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Documenting crime scenes is crucial to an investigation. If you’re an officer in a small department without a crime scene unit, you may be responsible for documenting everything from thefts to homicides. For each scene, you need an accurate record. That means field notes and diagrams, along with relevant still photographs that correlate with those notes and diagrams. You don’t need to be an expert to take crime scene photographs or testify in court about these photographs, but you do need to know the proper way to photograph and document a scene.
Before we look at the specifics of crime scene photography, let’s consider the equipment you’ll need. Keep in mind that you don’t need the most sophisticated and most expensive camera on the market. Every department has different equipment these days. Most use digital cameras—everything from basic to high end models with interchangeable lenses. Some use cell phone cameras. Any of these can be good choices. Look for a camera you can operate well, and one that provides high quality pictures. No matter what you choose, remember that all photos taken at the scene have to be accounted for. It’s easy to delete photos with a digital camera or cell phone camera, but you should never do so. If you do delete photos, it can cause a lot of controversy if your case goes to court. The defense will want to know what happened to any missing photos. Avoid that kind of controversy; take your shots carefully.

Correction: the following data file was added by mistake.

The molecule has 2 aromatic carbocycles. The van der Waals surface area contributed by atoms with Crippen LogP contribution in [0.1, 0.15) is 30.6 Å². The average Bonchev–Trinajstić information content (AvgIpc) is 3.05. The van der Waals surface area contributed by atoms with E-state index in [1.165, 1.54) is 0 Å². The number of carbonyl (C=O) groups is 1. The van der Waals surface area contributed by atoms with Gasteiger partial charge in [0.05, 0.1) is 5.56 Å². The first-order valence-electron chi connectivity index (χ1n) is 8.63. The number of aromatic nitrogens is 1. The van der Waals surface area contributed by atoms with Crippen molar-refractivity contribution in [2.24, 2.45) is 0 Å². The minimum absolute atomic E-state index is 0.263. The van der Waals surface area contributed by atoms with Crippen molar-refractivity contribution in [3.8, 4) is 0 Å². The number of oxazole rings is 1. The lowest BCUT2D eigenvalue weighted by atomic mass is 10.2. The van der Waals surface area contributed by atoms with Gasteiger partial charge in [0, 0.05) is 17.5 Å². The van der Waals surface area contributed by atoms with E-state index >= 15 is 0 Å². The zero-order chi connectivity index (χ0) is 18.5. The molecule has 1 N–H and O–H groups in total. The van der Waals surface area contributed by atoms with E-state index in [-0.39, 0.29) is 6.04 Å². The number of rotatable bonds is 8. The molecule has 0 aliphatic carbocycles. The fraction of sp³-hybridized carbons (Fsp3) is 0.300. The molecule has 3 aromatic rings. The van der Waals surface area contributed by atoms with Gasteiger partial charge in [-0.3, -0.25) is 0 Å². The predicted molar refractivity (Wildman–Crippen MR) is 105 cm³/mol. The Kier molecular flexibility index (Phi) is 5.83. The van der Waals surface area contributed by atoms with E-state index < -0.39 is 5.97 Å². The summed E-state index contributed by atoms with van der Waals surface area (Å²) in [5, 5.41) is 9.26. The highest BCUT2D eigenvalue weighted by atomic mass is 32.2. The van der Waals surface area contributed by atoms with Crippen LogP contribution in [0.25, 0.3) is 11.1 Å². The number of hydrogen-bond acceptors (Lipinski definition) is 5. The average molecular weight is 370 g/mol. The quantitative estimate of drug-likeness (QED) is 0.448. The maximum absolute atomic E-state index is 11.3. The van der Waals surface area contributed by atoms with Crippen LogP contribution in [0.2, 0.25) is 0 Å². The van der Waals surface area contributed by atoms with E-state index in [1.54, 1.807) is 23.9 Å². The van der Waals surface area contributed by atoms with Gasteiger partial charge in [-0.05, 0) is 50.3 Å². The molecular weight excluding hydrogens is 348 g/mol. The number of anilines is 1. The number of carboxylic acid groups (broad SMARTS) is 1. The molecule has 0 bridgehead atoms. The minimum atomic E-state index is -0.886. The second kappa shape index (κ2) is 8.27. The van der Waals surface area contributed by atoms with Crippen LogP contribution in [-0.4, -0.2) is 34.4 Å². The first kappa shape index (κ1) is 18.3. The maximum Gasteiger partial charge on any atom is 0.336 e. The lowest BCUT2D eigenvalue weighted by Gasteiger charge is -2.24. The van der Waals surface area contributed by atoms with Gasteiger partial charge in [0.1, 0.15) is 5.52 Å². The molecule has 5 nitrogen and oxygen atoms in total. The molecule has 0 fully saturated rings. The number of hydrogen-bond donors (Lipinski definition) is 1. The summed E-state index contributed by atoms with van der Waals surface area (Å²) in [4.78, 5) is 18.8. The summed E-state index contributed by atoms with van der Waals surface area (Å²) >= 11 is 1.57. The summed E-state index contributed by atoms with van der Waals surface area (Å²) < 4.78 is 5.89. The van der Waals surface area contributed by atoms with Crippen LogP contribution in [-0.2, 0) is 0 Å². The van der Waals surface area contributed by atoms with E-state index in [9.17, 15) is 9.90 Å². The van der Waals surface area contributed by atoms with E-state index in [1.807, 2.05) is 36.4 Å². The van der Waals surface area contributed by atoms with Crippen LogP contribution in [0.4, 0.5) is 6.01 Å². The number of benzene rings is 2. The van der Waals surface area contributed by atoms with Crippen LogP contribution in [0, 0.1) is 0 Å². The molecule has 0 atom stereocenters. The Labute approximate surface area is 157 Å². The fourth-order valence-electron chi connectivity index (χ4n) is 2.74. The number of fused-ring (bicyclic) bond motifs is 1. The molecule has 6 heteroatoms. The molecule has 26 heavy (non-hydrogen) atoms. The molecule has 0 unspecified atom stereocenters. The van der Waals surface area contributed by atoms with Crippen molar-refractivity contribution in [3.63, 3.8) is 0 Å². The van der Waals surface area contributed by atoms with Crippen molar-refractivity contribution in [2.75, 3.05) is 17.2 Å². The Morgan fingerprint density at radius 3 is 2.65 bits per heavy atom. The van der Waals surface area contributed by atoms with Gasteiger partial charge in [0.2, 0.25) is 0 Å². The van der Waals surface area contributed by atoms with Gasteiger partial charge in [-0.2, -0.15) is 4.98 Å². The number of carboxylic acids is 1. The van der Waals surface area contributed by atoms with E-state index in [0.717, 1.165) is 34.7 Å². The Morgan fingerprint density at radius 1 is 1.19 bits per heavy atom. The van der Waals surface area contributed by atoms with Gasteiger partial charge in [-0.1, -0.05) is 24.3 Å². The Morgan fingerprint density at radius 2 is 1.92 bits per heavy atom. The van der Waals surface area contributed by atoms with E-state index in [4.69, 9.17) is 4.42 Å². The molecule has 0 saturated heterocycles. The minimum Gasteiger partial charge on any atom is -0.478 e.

When photographing evidence, the right camera features and the right accessory equipment are important. Use a wide angle lens to show the scene in perspective. For close-up shots of blood spatter, fingerprints, tool marks, etc., use macro photography for the necessary level of clarity and fine detail. To properly photograph things like tool marks and footprints, use portable lighting in addition to your flash, since using these lighting sources together provides oblique lighting that enhances the appearance of the print.
Creating an Accurate Record
When photographing a scene, you want to provide a permanent record of the scene and the evidence collected. This record will assist anyone not at the scene—detectives, prosecutors, members of the jury—if the case goes to trial. As you create the record, make sure the photographs are relevant to what you’re trying to depict. In other words, only capture the scene and the surrounding areas that provide useful information, not the “extras.” Don’t take pictures that have nothing to do with the scene—such as the sky or a nice tree away from the scene. Also, avoid pictures that are purely emotional, such as someone crying at the scene. Finally, remember that all photos could end up in court, so make sure none of them misrepresent the scene in any way.